“…improving the capacity of civil society organizations in the country.”

They focused on collecting, cleaning and preparing budget data from all 80 municipalities as well as the country’s central budget. Take a look at the planned Central Budget for 2016 made available on OpenSpending:

screen-shot-2016-09-14-at-11-31-51For the above visualization, click this link. Explore years 2010 to 2016 at this link.

Like with the Sinar project, data collection was incredibly challenging. Budget data for most municipalities was  “locked” in PDFs or not published at all. Instead of trying to get the data from the source, Metamorphosis partnered with other CSOs in the country that work closely with the municipalities who were willing to share the data that they had already collected.

Another issue they are facing is the lack of granularity of the published data and official institutions unwilling to provide more detailed data. Finally, while the central government budget was made available in machine readable format, it only included the economic budget classification, which identifies the type of budget and expenditure incurred, for example, salaries, goods and services, transfers and interest payments, or capital spending. Since the team needed the functional classification (expenditure according to the purposes and objectives for which they are intended) for the website, they had to scrape it from the website of the Ministry of Finance. The website includes functional classification data, since this is how the team found most useful to display data to users.

In the next few months, the team is working to identify funds to launch the revamped version of Macedonian Follow the Money website with embedded visualizations created on OpenSpending, and continue updating their data on the platform.

AfroLeadership in Cameroon: Open Local Budgets

AfroLeadership is a civil society organization in Cameroon, founded in 2007 and committed to the promotion of open data and civic technologies for governance, transparency and citizen participation. For several years, AfroLeadership has been promoting the use of a financial management information system in local governments, in order to improve budget transparency, accountability and public participation to budgeting. The adoption of the Financial Management Information System by several councils aims at improving budget reliability, budget execution and the ratio of budget reports to supreme audit institutions (SAI).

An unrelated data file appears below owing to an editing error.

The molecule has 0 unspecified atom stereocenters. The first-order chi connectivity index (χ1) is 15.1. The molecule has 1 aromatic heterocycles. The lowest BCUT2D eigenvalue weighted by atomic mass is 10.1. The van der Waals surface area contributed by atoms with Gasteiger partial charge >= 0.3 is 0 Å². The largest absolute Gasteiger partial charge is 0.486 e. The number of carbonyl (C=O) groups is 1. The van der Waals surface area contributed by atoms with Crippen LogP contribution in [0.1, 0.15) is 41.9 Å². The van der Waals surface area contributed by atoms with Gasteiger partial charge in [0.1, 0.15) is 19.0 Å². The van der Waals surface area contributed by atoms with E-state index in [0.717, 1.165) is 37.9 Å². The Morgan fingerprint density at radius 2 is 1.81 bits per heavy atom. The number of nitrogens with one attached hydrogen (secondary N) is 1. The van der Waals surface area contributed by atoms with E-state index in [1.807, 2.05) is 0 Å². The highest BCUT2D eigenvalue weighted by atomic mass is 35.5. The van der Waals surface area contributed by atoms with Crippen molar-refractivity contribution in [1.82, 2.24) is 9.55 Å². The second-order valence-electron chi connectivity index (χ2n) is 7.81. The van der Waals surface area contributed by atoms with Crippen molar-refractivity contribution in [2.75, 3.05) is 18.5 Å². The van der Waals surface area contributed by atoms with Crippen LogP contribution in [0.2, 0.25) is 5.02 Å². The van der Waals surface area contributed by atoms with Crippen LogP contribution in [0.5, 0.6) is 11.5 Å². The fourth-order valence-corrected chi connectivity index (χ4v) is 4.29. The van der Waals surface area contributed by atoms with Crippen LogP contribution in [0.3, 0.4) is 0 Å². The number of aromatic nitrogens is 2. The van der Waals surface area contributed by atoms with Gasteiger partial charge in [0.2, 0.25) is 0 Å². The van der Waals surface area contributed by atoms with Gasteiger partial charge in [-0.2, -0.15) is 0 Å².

“…to bring budget information to citizens and CSOs in an accessible and open way…”

The Cameroon Open Local Budgets (COLB) project, launched in 2016, seeks to fight corruption, improve local accountability and ensure effective service delivery by collecting and publishing all 374 (the number of councils in Cameroon) approved budgets and accounts for all local authorities in Cameroon on OpenSpending. This project is a continuation of the organisation’s effort to bring budget information to citizens and CSOs in an accessible and open way, and engage them in public and local affairs.

The goal of the current OpenSpending Cameroon pilot phase is to upload 50 data sets for 2015 budget reports. For example, uploaded data on Cameroon’s Dschang council looks at functional expenses versus investment expenses, while a drill down into these categories lets users explore the expenses for each budget category.

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The AfroLeadership team also faces challenges in data collection. Even if the deadline for 2015 budget reports and account production was at the end of May of this year, collection of these accounts has been more difficult than expected. Audit Bench of the Supreme Court of Cameroon has stressed the fact that less than 10% of budgets reports are received at their desk each year.

To address data collection challenges, AfroLeadership has organized information workshops to present to diverse stakeholders (Mayors, Supreme Audit Institutions, Civil Society Organisations, Journalists, etc.) the necessity of involving citizens in the budget cycle. Also, AfroLeadership has invited its institutional partner on this project, the national community driven development program (PNDP), to help collect approved 2015 budgets reports and accounts. AfroLeadership is currently in touch with the Ministry of Finance to explore opportunities in improving budget report collection in local governments.

All these organizations have been involved in upload training sessions on OpenSpending and now that the platform is available in Alpha, they are working to publish the data to the larger public through OpenSpending.

To browse existing datasets and to upload your data, visit OpenSpending. For questions, OpenSpending team is available via OpenSpending discussion forum, on Gitter.im in the OpenSpending chat room, or on the OpenSpending issue tracker.